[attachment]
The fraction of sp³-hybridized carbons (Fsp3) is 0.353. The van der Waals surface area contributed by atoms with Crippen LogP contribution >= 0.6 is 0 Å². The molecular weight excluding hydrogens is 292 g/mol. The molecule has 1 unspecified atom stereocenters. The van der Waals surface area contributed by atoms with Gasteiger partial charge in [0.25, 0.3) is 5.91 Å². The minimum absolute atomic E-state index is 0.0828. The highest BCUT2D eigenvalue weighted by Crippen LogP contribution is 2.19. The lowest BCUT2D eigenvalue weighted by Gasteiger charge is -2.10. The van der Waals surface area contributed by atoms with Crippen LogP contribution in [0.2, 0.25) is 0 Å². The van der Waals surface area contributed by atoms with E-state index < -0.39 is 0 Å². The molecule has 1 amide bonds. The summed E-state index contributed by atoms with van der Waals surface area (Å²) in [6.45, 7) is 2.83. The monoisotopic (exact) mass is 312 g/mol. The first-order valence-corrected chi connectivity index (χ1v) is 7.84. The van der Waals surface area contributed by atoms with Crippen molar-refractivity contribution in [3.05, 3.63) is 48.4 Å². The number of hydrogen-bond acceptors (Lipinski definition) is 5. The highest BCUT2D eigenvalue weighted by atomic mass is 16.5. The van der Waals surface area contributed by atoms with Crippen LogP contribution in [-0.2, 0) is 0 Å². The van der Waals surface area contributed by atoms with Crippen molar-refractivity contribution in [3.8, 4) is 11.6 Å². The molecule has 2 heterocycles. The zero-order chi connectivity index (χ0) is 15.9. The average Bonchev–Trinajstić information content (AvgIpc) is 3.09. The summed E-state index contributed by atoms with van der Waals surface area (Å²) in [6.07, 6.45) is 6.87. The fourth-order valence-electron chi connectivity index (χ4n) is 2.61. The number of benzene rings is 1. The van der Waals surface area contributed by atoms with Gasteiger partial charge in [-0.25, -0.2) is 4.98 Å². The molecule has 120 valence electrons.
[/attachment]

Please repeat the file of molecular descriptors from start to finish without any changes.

The fraction of sp³-hybridized carbons (Fsp3) is 0.353. The van der Waals surface area contributed by atoms with Crippen LogP contribution >= 0.6 is 0 Å². The molecular weight excluding hydrogens is 292 g/mol. The molecule has 1 unspecified atom stereocenters. The van der Waals surface area contributed by atoms with Gasteiger partial charge in [0.25, 0.3) is 5.91 Å². The minimum absolute atomic E-state index is 0.0828. The highest BCUT2D eigenvalue weighted by Crippen LogP contribution is 2.19. The lowest BCUT2D eigenvalue weighted by Gasteiger charge is -2.10. The van der Waals surface area contributed by atoms with Crippen LogP contribution in [0.2, 0.25) is 0 Å². The van der Waals surface area contributed by atoms with E-state index < -0.39 is 0 Å². The molecule has 1 amide bonds. The summed E-state index contributed by atoms with van der Waals surface area (Å²) in [6.45, 7) is 2.83. The monoisotopic (exact) mass is 312 g/mol. The first-order valence-corrected chi connectivity index (χ1v) is 7.84. The van der Waals surface area contributed by atoms with Crippen molar-refractivity contribution in [3.05, 3.63) is 48.4 Å². The number of hydrogen-bond acceptors (Lipinski definition) is 5. The highest BCUT2D eigenvalue weighted by atomic mass is 16.5. The van der Waals surface area contributed by atoms with Crippen LogP contribution in [-0.2, 0) is 0 Å². The van der Waals surface area contributed by atoms with Crippen molar-refractivity contribution in [3.8, 4) is 11.6 Å². The molecule has 2 heterocycles. The zero-order chi connectivity index (χ0) is 15.9. The average Bonchev–Trinajstić information content (AvgIpc) is 3.09. The summed E-state index contributed by atoms with van der Waals surface area (Å²) in [6.07, 6.45) is 6.87. The fourth-order valence-electron chi connectivity index (χ4n) is 2.61. The number of benzene rings is 1. The van der Waals surface area contributed by atoms with Gasteiger partial charge in [-0.25, -0.2) is 4.98 Å². The molecule has 120 valence electrons.